Caribbean Islands

Long Island

Bahamas


Long Island is an island in the Caribbean which belongs to the Bahamas. It is about 130km long but only 6km wide at its widest point, which makes a total area of 596km². While the southern part is flat with swamplands, beaches, and flat hills, the north has steep rocky headlands and is noted for its caves, which have played a major role in the island's history. It was inhabited by Lucayans, the original inhabitants of the Bahamas before the arrival of Europeans. The local tribe was named Taino and they used the caves for ceremonial use and probably also as a shelter. The natives were seized by the Spanish around 1500 and sold as slaves to Hispaniola and Cuba, and then the island was uninhabited.

The island was re-inhabited by Loyalists fleeing the American Revolution from New England and New Jersey in the 1760s, in the 1790s also settlers from the Carolinas arrived. This second wave of settlers tried to erect cotton plantations, but this did not work very well, and so most of them had collapsed and been abandoned before the abolition of slavery in 1834. The agriculture which worked well on the island is typical for karst areas. It is called pot-hole style farming. The soil on the limestone rocks is thin and generally inhospitable, but in all kinds of dolines, the good top soil collects. Those are used for farming and are usually able to generate enough excess produce to sell their fruits and vegetables throughout the Bahamas.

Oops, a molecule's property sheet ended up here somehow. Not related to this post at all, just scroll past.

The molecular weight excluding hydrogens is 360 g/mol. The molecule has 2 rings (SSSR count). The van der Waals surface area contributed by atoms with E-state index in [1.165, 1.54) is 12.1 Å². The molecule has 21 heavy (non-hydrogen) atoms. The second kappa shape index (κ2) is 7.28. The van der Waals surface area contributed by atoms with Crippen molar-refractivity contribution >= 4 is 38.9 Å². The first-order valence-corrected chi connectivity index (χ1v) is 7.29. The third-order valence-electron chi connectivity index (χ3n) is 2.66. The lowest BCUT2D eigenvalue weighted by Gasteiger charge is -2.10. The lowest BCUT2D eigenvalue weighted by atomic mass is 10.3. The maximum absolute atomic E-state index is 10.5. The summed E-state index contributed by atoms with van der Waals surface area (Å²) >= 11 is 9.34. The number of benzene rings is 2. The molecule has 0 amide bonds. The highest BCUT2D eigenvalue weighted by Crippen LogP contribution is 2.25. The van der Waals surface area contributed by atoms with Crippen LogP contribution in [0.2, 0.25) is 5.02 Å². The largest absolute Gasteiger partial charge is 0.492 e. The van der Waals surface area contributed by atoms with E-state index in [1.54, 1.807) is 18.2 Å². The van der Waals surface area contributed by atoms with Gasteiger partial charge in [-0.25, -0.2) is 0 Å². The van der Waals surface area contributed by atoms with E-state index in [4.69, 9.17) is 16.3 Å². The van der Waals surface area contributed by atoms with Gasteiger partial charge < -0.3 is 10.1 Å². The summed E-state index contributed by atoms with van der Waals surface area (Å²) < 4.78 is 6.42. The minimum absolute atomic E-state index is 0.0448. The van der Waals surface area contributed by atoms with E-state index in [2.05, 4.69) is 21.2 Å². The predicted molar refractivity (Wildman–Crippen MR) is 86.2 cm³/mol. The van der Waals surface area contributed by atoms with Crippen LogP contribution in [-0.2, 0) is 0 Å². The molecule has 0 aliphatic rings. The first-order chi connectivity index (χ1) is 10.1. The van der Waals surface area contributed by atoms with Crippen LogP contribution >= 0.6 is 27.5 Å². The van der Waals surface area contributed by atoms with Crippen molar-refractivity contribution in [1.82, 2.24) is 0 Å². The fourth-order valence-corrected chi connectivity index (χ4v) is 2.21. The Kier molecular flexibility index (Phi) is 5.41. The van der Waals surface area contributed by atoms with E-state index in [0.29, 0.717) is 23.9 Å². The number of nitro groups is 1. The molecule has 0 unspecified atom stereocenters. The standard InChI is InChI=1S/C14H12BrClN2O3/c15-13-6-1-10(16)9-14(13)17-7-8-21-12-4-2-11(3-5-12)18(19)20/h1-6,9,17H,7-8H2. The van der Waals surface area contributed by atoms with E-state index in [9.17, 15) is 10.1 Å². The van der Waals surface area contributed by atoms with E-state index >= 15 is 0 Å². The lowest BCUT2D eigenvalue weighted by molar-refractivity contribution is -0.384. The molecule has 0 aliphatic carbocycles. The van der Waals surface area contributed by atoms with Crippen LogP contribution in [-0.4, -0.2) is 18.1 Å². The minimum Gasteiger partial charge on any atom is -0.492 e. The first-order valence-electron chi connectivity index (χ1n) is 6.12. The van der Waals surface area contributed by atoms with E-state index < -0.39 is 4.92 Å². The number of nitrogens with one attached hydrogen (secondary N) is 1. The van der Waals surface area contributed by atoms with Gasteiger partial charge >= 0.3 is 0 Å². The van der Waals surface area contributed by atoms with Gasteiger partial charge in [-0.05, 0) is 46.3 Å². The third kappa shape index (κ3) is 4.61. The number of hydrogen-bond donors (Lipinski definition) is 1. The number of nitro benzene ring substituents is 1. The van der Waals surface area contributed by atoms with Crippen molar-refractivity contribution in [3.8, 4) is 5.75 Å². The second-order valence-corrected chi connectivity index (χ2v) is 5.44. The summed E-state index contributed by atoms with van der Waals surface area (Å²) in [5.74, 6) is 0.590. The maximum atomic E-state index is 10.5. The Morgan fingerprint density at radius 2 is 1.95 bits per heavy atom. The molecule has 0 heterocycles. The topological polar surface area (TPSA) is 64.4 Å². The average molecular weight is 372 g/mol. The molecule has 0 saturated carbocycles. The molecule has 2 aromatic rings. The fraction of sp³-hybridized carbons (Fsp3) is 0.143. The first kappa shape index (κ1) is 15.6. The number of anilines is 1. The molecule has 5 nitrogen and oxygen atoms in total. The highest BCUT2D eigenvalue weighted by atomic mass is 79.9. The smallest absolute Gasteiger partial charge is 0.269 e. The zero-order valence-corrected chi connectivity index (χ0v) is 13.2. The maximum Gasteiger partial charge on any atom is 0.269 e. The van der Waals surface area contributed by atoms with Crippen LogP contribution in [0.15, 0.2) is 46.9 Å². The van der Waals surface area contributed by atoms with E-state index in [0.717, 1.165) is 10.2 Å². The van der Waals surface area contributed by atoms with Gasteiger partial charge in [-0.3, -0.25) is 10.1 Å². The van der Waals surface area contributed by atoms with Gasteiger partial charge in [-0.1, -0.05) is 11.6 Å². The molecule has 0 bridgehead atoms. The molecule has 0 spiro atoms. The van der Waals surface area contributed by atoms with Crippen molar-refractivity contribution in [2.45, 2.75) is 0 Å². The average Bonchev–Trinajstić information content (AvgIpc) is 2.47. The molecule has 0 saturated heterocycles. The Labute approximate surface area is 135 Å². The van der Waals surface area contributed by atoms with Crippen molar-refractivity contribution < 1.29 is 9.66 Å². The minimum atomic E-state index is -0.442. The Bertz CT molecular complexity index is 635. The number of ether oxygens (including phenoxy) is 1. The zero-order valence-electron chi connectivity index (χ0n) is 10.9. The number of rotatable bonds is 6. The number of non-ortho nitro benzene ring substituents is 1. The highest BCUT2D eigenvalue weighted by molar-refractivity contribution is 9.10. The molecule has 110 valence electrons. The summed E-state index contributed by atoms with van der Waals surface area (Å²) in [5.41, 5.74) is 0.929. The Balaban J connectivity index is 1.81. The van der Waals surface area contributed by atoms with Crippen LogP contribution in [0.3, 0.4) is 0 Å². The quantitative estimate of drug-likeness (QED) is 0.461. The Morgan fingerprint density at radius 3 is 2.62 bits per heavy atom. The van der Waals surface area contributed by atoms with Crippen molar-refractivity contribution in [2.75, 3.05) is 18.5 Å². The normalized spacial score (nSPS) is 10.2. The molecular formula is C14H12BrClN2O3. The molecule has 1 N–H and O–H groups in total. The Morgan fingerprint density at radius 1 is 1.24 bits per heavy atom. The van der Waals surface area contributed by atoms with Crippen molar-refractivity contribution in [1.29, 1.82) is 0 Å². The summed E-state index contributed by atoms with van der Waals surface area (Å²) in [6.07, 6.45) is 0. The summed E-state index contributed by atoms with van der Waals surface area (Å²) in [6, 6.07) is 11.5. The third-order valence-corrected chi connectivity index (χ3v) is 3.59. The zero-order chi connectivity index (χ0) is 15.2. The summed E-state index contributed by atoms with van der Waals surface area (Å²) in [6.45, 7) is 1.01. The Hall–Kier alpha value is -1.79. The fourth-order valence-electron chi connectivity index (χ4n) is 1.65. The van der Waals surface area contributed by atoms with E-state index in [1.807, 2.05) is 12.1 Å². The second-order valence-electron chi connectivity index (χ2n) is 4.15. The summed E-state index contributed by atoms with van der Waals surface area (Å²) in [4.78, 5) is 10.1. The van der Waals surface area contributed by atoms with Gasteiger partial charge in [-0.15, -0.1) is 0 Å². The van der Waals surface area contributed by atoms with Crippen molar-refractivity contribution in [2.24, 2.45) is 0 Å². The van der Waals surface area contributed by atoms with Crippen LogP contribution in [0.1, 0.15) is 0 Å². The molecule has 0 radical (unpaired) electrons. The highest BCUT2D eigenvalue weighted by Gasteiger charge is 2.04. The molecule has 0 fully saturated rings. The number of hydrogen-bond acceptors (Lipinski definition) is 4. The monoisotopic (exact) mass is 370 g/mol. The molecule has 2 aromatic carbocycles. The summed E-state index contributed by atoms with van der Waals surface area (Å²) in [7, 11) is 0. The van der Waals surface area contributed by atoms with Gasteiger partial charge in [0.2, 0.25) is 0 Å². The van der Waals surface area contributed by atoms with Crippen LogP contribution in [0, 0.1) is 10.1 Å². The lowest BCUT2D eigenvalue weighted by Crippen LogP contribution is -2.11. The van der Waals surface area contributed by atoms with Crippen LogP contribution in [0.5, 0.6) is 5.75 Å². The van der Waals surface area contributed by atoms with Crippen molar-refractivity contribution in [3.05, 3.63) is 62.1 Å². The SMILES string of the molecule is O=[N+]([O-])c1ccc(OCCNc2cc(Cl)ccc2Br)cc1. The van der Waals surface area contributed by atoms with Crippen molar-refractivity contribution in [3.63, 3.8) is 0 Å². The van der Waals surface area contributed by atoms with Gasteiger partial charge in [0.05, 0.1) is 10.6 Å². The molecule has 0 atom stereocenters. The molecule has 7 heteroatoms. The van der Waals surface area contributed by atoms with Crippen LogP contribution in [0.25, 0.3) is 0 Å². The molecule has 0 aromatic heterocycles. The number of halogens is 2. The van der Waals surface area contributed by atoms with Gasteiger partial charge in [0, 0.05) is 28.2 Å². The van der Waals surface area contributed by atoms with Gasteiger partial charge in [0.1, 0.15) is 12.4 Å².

The limestone on Long Island is mostly eolianite or aeolianite limestone deposited by aeolian processes. The socalled coastal limestone is consisting of carbonate of shallow marine biogenic origin, transported by the wind, forming coastal dunes and then lithified.



 Cartwright's Cave |  Cartwright Duho Cave |  Dean's Blue Hole |  Hamilton's Caves |  Salt Pond Cave

See also


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